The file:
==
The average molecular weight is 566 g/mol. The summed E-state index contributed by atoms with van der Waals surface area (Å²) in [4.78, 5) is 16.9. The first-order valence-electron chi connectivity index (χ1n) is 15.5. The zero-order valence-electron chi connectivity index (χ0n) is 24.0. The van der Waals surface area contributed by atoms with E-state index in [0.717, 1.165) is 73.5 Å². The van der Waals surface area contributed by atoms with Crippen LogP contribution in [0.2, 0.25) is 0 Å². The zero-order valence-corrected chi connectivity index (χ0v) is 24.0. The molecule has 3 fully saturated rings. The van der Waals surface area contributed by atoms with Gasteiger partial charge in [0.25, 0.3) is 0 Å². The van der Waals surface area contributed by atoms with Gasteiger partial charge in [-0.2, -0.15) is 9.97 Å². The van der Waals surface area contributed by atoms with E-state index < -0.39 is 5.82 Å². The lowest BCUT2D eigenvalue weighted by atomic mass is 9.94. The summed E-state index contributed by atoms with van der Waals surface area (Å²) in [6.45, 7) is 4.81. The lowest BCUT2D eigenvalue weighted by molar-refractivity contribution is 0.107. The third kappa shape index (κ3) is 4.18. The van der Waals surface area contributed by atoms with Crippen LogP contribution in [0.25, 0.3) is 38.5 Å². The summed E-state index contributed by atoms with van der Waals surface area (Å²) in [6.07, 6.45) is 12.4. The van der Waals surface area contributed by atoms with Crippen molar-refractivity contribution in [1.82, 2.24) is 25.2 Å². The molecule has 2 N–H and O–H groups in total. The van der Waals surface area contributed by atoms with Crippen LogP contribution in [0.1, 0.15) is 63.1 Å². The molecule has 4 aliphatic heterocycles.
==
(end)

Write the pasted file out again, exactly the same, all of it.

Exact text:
The average molecular weight is 566 g/mol. The summed E-state index contributed by atoms with van der Waals surface area (Å²) in [4.78, 5) is 16.9. The first-order valence-electron chi connectivity index (χ1n) is 15.5. The zero-order valence-electron chi connectivity index (χ0n) is 24.0. The van der Waals surface area contributed by atoms with E-state index in [0.717, 1.165) is 73.5 Å². The van der Waals surface area contributed by atoms with Crippen LogP contribution in [0.2, 0.25) is 0 Å². The zero-order valence-corrected chi connectivity index (χ0v) is 24.0. The molecule has 3 fully saturated rings. The van der Waals surface area contributed by atoms with Gasteiger partial charge in [0.25, 0.3) is 0 Å². The van der Waals surface area contributed by atoms with Gasteiger partial charge in [-0.2, -0.15) is 9.97 Å². The van der Waals surface area contributed by atoms with E-state index < -0.39 is 5.82 Å². The lowest BCUT2D eigenvalue weighted by atomic mass is 9.94. The summed E-state index contributed by atoms with van der Waals surface area (Å²) in [6.45, 7) is 4.81. The lowest BCUT2D eigenvalue weighted by molar-refractivity contribution is 0.107. The third kappa shape index (κ3) is 4.18. The van der Waals surface area contributed by atoms with Crippen LogP contribution in [0.25, 0.3) is 38.5 Å². The summed E-state index contributed by atoms with van der Waals surface area (Å²) in [6.07, 6.45) is 12.4. The van der Waals surface area contributed by atoms with Crippen molar-refractivity contribution in [1.82, 2.24) is 25.2 Å². The molecule has 2 N–H and O–H groups in total. The van der Waals surface area contributed by atoms with Crippen LogP contribution in [0.1, 0.15) is 63.1 Å². The molecule has 4 aliphatic heterocycles.